Mohamed Diab’s CLASH, a film set entirely within the confines of a police van in Cairo, Egypt, two years after the Arab Spring, will get a release in the US beginning late August, 2017.
An official selection at Cannes, London, Cairo, and Palm Springs film festivals, among others, CLASH will open at New York’s Village East Cinema on Friday, August 25, 2017, before a national rollout during the fall.
Dramatizing the mass protests and political unrest after the ouster of Islamist President Mohamed Morsi by the Egyptian army, CLASH takes viewers inside a society struggling with violent street protests – and in a state of chaotic breakdown.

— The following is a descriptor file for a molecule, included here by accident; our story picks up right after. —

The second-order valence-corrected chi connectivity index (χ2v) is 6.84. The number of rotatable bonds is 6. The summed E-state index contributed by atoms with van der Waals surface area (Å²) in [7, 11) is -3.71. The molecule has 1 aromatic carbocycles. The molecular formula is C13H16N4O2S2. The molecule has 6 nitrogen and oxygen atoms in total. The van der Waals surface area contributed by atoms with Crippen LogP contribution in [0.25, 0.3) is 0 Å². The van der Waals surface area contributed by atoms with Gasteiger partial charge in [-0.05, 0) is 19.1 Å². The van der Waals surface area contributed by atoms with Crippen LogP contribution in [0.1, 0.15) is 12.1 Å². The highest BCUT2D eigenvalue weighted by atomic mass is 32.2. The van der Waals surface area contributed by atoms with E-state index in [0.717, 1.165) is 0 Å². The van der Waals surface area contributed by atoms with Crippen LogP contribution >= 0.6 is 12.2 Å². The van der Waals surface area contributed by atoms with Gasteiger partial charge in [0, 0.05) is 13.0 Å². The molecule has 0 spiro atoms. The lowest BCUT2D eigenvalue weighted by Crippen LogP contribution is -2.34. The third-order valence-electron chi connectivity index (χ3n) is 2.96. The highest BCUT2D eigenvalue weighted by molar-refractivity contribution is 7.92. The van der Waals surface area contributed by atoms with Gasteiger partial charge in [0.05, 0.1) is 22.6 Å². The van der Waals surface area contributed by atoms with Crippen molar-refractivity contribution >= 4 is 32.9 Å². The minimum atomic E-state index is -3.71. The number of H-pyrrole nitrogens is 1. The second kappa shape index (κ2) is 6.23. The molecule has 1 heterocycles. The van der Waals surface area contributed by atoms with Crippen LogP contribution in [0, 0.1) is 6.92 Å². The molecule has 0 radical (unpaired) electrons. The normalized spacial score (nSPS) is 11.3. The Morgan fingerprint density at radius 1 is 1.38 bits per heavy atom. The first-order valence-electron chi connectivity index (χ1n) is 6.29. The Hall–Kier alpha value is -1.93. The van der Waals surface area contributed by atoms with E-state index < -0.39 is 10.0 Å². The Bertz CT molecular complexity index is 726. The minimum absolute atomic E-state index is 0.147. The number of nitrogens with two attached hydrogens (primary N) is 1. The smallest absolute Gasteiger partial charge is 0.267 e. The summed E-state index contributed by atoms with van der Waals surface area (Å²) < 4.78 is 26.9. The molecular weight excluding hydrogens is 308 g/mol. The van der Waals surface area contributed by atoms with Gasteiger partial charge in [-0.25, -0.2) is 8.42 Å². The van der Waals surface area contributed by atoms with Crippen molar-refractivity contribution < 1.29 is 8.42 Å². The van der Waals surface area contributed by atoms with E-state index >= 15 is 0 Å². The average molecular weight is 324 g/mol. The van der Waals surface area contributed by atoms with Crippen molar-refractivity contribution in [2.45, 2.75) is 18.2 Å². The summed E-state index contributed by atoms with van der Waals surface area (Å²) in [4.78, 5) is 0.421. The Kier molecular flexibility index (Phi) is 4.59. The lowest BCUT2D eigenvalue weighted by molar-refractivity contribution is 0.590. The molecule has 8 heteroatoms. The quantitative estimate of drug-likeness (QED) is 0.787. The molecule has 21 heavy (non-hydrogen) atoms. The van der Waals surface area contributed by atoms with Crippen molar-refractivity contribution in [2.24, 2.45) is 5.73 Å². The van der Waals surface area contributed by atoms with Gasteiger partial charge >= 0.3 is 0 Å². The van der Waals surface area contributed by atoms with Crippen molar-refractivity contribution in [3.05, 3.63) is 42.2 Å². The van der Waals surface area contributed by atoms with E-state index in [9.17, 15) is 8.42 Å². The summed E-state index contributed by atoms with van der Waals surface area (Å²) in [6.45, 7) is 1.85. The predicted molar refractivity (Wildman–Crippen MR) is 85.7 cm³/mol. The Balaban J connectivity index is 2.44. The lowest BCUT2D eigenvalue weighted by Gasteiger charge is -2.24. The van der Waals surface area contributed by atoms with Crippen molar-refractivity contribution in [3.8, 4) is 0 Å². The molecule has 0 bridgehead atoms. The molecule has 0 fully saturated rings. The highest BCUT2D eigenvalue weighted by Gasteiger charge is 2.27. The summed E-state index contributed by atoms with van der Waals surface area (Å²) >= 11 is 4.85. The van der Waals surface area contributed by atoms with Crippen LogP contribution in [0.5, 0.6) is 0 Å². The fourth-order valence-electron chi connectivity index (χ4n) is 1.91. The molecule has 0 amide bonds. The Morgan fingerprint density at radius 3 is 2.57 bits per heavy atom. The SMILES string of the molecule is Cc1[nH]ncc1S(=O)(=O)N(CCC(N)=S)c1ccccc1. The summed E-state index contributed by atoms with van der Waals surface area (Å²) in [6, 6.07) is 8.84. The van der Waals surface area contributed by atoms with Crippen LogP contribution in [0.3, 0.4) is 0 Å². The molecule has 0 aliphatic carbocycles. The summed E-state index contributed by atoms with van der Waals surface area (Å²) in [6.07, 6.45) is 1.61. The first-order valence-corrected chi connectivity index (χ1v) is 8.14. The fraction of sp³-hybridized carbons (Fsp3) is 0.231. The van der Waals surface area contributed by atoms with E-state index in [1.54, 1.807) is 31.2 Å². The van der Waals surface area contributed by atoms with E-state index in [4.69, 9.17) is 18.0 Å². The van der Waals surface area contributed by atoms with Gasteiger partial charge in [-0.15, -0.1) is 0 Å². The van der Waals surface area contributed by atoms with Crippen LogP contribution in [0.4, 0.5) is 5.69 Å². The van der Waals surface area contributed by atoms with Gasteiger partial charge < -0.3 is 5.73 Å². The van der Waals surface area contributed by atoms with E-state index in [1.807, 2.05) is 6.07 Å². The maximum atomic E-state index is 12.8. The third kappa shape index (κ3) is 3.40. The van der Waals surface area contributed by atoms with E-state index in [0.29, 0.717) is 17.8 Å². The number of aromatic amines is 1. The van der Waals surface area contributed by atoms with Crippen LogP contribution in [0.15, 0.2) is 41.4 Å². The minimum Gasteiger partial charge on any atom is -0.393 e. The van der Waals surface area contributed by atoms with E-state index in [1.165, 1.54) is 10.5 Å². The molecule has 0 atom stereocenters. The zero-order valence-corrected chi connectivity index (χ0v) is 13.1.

Stuck together in a small moving cell, journalists, elderly men and women, teenagers, and demonstrators from opposing political, ideological and religious affiliations, are forced to work together in order to face police brutality and stifling heat.
Furthermore, as the general public grows increasingly angry and threatens to harm the police (and even those arrested by them, often mistaking diverse groups as a single enemy faction), it becomes pressing for them to find a way out. But can the detainees overcome their differences? Can Egypt build a new social order in the face of internal violence and the breakdown of its democratic institutions?